An asterisk is also called a star for a reason. In most companies, telephone systems are the most vital part of the business. In this current age of electronic written communication, such as email, SMS text and FAX (yes, FAX), verbal communication remains one of the best ways to promote business and make a personal touch with a client, and the fitness industry is no exception. A simple phone call is one of the best tools for member engagement and retention. Some of the larger technology companies have been trying to convince us for years that telephones are going away. Many fitness clubs still have ancient telephone systems, and it is often difficult to expand the system, add features or find parts. High costs for a relatively small phone system can scare away operators. The advent of VOIP (voice over internet protocol) can cause further voice confusion over legacy PBX systems, pure VOIP or a hybrid system.
My career in IT began in 1995, but I first began working with telephony in 2005. As an IT director for a company specializing in growth by mergers and acquisitions, I worked for a company that would acquire companies several times per year. Management desired desk-to-desk dialing across the enterprise, including locations in India, Macedonia and China. Integrating existing systems would be impossible, and it would be impractical to learn to support all those systems. I knew nothing about phone systems at the time. I knew I couldn’t justify a new system at the cost of more than $20,000 per location. Hence the need for a reliable, robust and affordable solution.
Enter Asterisk (asterisk.org). Asterisk is an open source telephony platform originally designed by Mark Spencer in 1999. He had started his own company and could not afford to purchase a phone system – so he wrote one. He went on to found the company Digium, which manufactures telephony hardware cards, phones and complete systems. Asterisk is now used in more than 170 countries and is installed on millions of phone systems. It is a true disrupter in the telephony industry, according to a 2006 Forbes article.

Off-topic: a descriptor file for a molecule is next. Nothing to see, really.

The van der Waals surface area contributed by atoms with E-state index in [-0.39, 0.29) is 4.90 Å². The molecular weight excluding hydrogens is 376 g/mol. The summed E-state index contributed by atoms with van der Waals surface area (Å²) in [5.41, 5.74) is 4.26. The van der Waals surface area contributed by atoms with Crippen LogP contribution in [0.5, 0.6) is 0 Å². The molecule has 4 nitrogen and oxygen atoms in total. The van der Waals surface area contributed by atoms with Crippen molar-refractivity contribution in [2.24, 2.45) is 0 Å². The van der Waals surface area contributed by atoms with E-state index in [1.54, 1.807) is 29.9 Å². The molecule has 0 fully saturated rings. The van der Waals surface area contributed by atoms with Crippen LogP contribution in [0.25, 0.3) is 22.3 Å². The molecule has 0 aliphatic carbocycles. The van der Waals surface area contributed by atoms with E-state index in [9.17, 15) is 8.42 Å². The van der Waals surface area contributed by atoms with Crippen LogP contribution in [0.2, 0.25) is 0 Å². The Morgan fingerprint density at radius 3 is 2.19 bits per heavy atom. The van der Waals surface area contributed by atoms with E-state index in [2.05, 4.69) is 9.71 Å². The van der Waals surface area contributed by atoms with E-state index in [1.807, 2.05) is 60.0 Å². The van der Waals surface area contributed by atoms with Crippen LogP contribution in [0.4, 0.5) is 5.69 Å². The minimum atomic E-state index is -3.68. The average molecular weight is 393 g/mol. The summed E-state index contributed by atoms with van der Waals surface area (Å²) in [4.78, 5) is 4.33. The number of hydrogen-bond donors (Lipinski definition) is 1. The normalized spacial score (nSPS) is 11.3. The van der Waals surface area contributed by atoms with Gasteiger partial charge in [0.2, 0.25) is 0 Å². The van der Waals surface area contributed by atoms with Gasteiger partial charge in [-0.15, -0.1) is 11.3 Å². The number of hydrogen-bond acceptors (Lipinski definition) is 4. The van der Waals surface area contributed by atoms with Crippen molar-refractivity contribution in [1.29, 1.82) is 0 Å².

Learning about phone systems was an interesting journey. It’s a wild combination of old-school telephone PBX terms and features – harkening to the days of a scruffy guy with a long beard and suspenders in the basement of a large building, bundles of tiny wires and a system generating enough heat for a hot yoga class, merged with modern VOIP, the changing of voice into network traffic packets on a network.
Asterisk was initially difficult and unintuitive to use. It was administrated based on hundreds of configuration text files, all seemingly gibberish, and if you did not know what you were doing, you could easily disable the system. But Asterisk was a great platform, so in 2004 the FreePBX project was started by a small company called Coalescent Systems and originally called AMP (Asterisk Management Portal), which delivered an easy-to-use GUI for managing Asterisk. It was a web page with easy clicking, fields to enter data and drop down choices that would generate all of the intricate text files for Asterisk on the backend, as well as store that information in a database for future administration and reporting. AMP was then changed to FreePBX (Freedom PBX) to not interfere with Asterisk’s trademarks.